When he is upset, your two-year-old launches into a fit of screaming, stomping, and thrashing about. You wonder: ‘Is my child normal? Does he throw tantrums because of something I am doing wrong? Will he ever grow out of this?’
You can help your two-year-old to change his behavior. First, though, consider what could be contributing to it.*
WHY IT HAPPENS
Small children have limited experience in handling their emotions. That factor alone can lead to an occasional tantrum. But there is more.
Think about the change that a child experiences at about age two. From the time that he was born, his parents catered to his every need. If he cried, for example, they came running. ‘Is the baby sick? Does he need to be fed? soothed? changed?’ The parents did whatever was needed to make things better. And that was proper because a baby is fully dependent upon his parents.
At about age two, however, a child begins to realize that his parents are catering to him less and less. In fact, instead of their serving his needs, they expect him to comply with their wishes. The tables have turned, and a two-year-old may not take well to the change without protest—perhaps in the form of a tantrum.
In time, a child usually adjusts to the fact that his parents are his instructors, not just his caretakers. Hopefully, he also comes to see that his role is to “be obedient to [his] parents.” (Colossians 3:20) In the meantime, a child may test every fiber of his parents’ patience with one tantrum after another.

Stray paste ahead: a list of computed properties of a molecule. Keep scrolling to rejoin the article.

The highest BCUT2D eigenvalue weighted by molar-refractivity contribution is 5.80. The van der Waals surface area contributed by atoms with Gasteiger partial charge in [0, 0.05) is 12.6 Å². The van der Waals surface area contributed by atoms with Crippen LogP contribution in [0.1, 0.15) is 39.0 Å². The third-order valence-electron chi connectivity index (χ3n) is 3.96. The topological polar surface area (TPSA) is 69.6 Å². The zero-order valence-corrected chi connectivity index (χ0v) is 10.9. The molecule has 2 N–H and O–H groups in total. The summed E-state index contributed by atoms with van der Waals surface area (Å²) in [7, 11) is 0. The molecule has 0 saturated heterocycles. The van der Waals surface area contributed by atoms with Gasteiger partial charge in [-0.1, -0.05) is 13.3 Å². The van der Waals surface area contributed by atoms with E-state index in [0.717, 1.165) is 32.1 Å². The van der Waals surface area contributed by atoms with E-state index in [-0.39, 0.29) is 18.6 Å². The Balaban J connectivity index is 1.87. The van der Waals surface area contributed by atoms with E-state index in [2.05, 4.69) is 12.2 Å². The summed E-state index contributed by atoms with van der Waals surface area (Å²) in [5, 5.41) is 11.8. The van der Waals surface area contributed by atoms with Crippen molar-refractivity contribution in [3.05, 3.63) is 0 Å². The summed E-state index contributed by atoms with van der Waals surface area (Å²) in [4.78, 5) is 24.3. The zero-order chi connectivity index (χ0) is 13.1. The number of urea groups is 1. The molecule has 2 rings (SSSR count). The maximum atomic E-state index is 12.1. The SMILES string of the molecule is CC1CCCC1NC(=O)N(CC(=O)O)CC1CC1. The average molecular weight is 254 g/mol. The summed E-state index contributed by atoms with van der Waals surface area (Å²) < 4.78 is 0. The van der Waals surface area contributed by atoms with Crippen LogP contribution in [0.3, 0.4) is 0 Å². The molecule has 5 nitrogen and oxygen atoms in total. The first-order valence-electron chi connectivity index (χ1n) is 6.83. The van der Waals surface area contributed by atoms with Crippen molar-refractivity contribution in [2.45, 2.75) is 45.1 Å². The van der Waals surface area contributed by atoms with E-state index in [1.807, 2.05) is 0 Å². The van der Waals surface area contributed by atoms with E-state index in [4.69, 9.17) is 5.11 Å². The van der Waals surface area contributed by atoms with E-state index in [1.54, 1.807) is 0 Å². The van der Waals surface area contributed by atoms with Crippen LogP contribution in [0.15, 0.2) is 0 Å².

WHAT YOU CAN DO
Be understanding. Your child is not a miniature adult. Having little experience in dealing with his emotions, he may overreact when he is upset. Try to see the situation through his eyes.—Bible principle: 1 Corinthians 13:11.
Stay calm. When your child is having a tantrum, losing your temper will not help. To the extent possible, ignore the tantrum and react matter-of-factly. Remembering why tantrums occur will help you to stay calm.—Bible principle: Proverbs 19:11.
Hold your ground. If you give in to whatever it is your child is demanding, he will likely throw another tantrum the next time he wants something. Calmly show your child that you mean what you say.—Bible principle: Matthew 5:37.
Remembering why tantrums occur will help you to stay calm
Be patient. Do not expect tantrums to disappear overnight, especially if you have given your child reason to believe that his behavior will sway you. If you react properly and consistently, however, the tantrums will likely diminish. Eventually, they will stop altogether. The Bible says: “Love is long-suffering.”—1 Corinthians 13:4.
Also, try the following:
When the tantrum begins, hold your child in your arms (if possible) and, without hurting him, restrict him from thrashing about. Do not shout at your child. Just wait for the storm to pass. Eventually, the child will realize that the tantrum has got him nowhere.
Designate an area where you can put your child when he has a tantrum. Tell him that he may come out when he has calmed down, and then leave him there.
If your child has a tantrum in public, remove him from the view of others. Do not give in just because he is making a spectacle. That will only leave your child with the message that by throwing a tantrum, he can get whatever he wants.
Although we refer to the child as a male in this article, the principles discussed apply to both genders.